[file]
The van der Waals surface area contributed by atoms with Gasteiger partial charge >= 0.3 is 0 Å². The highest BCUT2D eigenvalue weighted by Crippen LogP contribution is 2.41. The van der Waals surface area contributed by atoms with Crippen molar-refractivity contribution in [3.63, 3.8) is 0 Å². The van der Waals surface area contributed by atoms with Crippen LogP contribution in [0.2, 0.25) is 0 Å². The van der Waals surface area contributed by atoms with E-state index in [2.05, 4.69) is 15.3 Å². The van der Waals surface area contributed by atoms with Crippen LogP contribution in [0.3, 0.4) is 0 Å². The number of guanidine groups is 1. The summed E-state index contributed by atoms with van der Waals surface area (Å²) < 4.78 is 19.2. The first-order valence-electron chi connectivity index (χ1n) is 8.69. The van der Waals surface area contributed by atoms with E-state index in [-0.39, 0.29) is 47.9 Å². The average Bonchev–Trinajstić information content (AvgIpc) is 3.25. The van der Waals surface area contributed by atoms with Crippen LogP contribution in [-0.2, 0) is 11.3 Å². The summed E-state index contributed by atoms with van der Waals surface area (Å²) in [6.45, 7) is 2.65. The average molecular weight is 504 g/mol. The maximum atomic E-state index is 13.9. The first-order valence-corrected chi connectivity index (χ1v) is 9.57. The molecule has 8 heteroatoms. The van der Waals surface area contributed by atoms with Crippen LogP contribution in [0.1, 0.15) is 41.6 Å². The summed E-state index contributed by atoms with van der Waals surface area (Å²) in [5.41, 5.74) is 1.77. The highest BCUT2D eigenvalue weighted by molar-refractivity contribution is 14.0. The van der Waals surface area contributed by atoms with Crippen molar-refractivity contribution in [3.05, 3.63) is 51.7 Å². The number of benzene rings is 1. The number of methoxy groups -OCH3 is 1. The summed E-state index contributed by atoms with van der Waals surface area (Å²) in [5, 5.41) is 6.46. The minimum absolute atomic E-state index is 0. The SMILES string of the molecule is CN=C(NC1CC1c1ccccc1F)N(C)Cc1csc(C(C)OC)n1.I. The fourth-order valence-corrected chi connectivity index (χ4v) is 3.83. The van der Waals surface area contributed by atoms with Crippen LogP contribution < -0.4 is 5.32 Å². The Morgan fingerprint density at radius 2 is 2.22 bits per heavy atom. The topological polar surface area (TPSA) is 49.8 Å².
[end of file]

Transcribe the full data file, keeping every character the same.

The van der Waals surface area contributed by atoms with Gasteiger partial charge >= 0.3 is 0 Å². The highest BCUT2D eigenvalue weighted by Crippen LogP contribution is 2.41. The van der Waals surface area contributed by atoms with Crippen molar-refractivity contribution in [3.63, 3.8) is 0 Å². The van der Waals surface area contributed by atoms with Crippen LogP contribution in [0.2, 0.25) is 0 Å². The van der Waals surface area contributed by atoms with E-state index in [2.05, 4.69) is 15.3 Å². The van der Waals surface area contributed by atoms with Crippen LogP contribution in [0.3, 0.4) is 0 Å². The number of guanidine groups is 1. The summed E-state index contributed by atoms with van der Waals surface area (Å²) < 4.78 is 19.2. The first-order valence-electron chi connectivity index (χ1n) is 8.69. The van der Waals surface area contributed by atoms with E-state index in [-0.39, 0.29) is 47.9 Å². The average Bonchev–Trinajstić information content (AvgIpc) is 3.25. The van der Waals surface area contributed by atoms with Crippen LogP contribution in [-0.2, 0) is 11.3 Å². The summed E-state index contributed by atoms with van der Waals surface area (Å²) in [6.45, 7) is 2.65. The average molecular weight is 504 g/mol. The maximum atomic E-state index is 13.9. The first-order valence-corrected chi connectivity index (χ1v) is 9.57. The molecule has 8 heteroatoms. The van der Waals surface area contributed by atoms with Crippen LogP contribution in [0.1, 0.15) is 41.6 Å². The summed E-state index contributed by atoms with van der Waals surface area (Å²) in [5.41, 5.74) is 1.77. The highest BCUT2D eigenvalue weighted by molar-refractivity contribution is 14.0. The van der Waals surface area contributed by atoms with Crippen molar-refractivity contribution in [3.05, 3.63) is 51.7 Å². The number of benzene rings is 1. The number of methoxy groups -OCH3 is 1. The summed E-state index contributed by atoms with van der Waals surface area (Å²) in [5, 5.41) is 6.46. The minimum absolute atomic E-state index is 0. The SMILES string of the molecule is CN=C(NC1CC1c1ccccc1F)N(C)Cc1csc(C(C)OC)n1.I. The fourth-order valence-corrected chi connectivity index (χ4v) is 3.83. The van der Waals surface area contributed by atoms with Crippen LogP contribution < -0.4 is 5.32 Å². The Morgan fingerprint density at radius 2 is 2.22 bits per heavy atom. The topological polar surface area (TPSA) is 49.8 Å².